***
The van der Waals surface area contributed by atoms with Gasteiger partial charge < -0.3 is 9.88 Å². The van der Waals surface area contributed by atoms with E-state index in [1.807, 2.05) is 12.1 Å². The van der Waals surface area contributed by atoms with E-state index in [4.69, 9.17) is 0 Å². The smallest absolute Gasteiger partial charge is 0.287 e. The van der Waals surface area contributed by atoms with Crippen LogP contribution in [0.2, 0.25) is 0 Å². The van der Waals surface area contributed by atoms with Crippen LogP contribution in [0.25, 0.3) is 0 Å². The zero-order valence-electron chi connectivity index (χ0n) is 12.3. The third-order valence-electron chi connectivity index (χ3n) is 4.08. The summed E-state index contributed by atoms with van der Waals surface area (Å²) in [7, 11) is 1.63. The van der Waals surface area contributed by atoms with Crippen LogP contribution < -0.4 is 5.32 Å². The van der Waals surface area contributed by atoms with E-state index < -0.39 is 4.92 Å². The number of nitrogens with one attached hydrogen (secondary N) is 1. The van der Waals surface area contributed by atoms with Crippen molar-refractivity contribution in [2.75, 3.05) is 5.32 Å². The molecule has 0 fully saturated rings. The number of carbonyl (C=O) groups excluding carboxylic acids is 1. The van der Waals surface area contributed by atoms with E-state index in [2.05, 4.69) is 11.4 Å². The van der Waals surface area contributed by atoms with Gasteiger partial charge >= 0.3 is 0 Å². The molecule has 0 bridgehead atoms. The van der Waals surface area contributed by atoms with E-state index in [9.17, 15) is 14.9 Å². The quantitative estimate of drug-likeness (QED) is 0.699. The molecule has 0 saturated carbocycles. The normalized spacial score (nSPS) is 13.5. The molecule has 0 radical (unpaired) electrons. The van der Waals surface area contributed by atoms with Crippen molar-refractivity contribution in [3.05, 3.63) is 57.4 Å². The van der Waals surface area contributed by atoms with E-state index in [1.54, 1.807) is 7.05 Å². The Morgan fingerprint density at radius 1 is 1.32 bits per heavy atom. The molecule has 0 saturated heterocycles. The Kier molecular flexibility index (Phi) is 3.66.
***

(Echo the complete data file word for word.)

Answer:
The van der Waals surface area contributed by atoms with Gasteiger partial charge < -0.3 is 9.88 Å². The van der Waals surface area contributed by atoms with E-state index in [1.807, 2.05) is 12.1 Å². The van der Waals surface area contributed by atoms with E-state index in [4.69, 9.17) is 0 Å². The smallest absolute Gasteiger partial charge is 0.287 e. The van der Waals surface area contributed by atoms with Crippen LogP contribution in [0.2, 0.25) is 0 Å². The van der Waals surface area contributed by atoms with Crippen LogP contribution in [0.25, 0.3) is 0 Å². The zero-order valence-electron chi connectivity index (χ0n) is 12.3. The third-order valence-electron chi connectivity index (χ3n) is 4.08. The summed E-state index contributed by atoms with van der Waals surface area (Å²) in [7, 11) is 1.63. The van der Waals surface area contributed by atoms with Crippen LogP contribution < -0.4 is 5.32 Å². The van der Waals surface area contributed by atoms with E-state index < -0.39 is 4.92 Å². The number of nitrogens with one attached hydrogen (secondary N) is 1. The van der Waals surface area contributed by atoms with Crippen molar-refractivity contribution in [2.75, 3.05) is 5.32 Å². The molecule has 0 fully saturated rings. The number of carbonyl (C=O) groups excluding carboxylic acids is 1. The van der Waals surface area contributed by atoms with E-state index in [2.05, 4.69) is 11.4 Å². The van der Waals surface area contributed by atoms with Gasteiger partial charge >= 0.3 is 0 Å². The molecule has 0 bridgehead atoms. The van der Waals surface area contributed by atoms with E-state index in [9.17, 15) is 14.9 Å². The quantitative estimate of drug-likeness (QED) is 0.699. The molecule has 0 saturated carbocycles. The normalized spacial score (nSPS) is 13.5. The molecule has 0 radical (unpaired) electrons. The van der Waals surface area contributed by atoms with Crippen molar-refractivity contribution in [3.05, 3.63) is 57.4 Å². The van der Waals surface area contributed by atoms with E-state index in [1.54, 1.807) is 7.05 Å². The Morgan fingerprint density at radius 1 is 1.32 bits per heavy atom. The molecule has 0 saturated heterocycles. The Kier molecular flexibility index (Phi) is 3.66.